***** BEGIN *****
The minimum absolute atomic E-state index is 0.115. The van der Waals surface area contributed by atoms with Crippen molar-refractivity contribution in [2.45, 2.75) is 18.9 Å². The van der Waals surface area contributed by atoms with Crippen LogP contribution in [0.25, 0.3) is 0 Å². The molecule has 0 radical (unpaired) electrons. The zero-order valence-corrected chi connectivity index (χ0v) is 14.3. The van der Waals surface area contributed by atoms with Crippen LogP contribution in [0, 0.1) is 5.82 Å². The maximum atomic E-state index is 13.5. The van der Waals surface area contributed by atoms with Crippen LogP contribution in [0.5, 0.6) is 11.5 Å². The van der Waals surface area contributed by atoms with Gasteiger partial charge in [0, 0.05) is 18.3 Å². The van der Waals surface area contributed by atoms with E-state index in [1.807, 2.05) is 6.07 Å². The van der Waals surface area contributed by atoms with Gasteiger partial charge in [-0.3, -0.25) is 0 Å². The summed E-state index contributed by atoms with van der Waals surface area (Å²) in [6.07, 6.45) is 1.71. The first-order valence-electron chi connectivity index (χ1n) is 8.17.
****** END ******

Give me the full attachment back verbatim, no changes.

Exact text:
The minimum absolute atomic E-state index is 0.115. The van der Waals surface area contributed by atoms with Crippen molar-refractivity contribution in [2.45, 2.75) is 18.9 Å². The van der Waals surface area contributed by atoms with Crippen LogP contribution in [0.25, 0.3) is 0 Å². The molecule has 0 radical (unpaired) electrons. The zero-order valence-corrected chi connectivity index (χ0v) is 14.3. The van der Waals surface area contributed by atoms with Crippen LogP contribution in [0, 0.1) is 5.82 Å². The maximum atomic E-state index is 13.5. The van der Waals surface area contributed by atoms with Crippen LogP contribution in [0.5, 0.6) is 11.5 Å². The van der Waals surface area contributed by atoms with Gasteiger partial charge in [0, 0.05) is 18.3 Å². The van der Waals surface area contributed by atoms with E-state index in [1.807, 2.05) is 6.07 Å². The van der Waals surface area contributed by atoms with Gasteiger partial charge in [-0.3, -0.25) is 0 Å². The summed E-state index contributed by atoms with van der Waals surface area (Å²) in [6.07, 6.45) is 1.71. The first-order valence-electron chi connectivity index (χ1n) is 8.17.